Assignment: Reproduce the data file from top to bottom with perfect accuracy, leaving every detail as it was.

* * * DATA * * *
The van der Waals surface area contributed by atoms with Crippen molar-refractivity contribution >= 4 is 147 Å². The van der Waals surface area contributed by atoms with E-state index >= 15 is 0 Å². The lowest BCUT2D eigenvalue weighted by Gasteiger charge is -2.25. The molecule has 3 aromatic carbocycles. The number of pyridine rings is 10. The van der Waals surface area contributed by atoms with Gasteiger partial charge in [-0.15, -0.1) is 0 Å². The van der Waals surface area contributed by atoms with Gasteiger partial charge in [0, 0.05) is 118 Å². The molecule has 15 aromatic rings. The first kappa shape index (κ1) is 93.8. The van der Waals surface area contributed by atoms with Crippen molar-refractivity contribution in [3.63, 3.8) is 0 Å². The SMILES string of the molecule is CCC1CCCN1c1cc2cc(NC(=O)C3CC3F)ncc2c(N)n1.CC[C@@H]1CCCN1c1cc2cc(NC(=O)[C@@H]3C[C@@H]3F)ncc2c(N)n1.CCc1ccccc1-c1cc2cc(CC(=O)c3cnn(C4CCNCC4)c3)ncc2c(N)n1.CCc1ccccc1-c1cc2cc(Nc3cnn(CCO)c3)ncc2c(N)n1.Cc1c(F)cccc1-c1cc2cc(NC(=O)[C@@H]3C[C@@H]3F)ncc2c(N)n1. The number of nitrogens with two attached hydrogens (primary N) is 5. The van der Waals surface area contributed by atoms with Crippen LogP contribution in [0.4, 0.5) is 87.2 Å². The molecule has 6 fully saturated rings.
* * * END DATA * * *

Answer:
The van der Waals surface area contributed by atoms with Crippen molar-refractivity contribution >= 4 is 147 Å². The van der Waals surface area contributed by atoms with E-state index >= 15 is 0 Å². The lowest BCUT2D eigenvalue weighted by Gasteiger charge is -2.25. The molecule has 3 aromatic carbocycles. The number of pyridine rings is 10. The van der Waals surface area contributed by atoms with Gasteiger partial charge in [-0.15, -0.1) is 0 Å². The van der Waals surface area contributed by atoms with Gasteiger partial charge in [0, 0.05) is 118 Å². The molecule has 15 aromatic rings. The first kappa shape index (κ1) is 93.8. The van der Waals surface area contributed by atoms with Crippen molar-refractivity contribution in [3.63, 3.8) is 0 Å². The SMILES string of the molecule is CCC1CCCN1c1cc2cc(NC(=O)C3CC3F)ncc2c(N)n1.CC[C@@H]1CCCN1c1cc2cc(NC(=O)[C@@H]3C[C@@H]3F)ncc2c(N)n1.CCc1ccccc1-c1cc2cc(CC(=O)c3cnn(C4CCNCC4)c3)ncc2c(N)n1.CCc1ccccc1-c1cc2cc(Nc3cnn(CCO)c3)ncc2c(N)n1.Cc1c(F)cccc1-c1cc2cc(NC(=O)[C@@H]3C[C@@H]3F)ncc2c(N)n1. The number of nitrogens with two attached hydrogens (primary N) is 5. The van der Waals surface area contributed by atoms with Crippen LogP contribution in [0.4, 0.5) is 87.2 Å². The molecule has 6 fully saturated rings.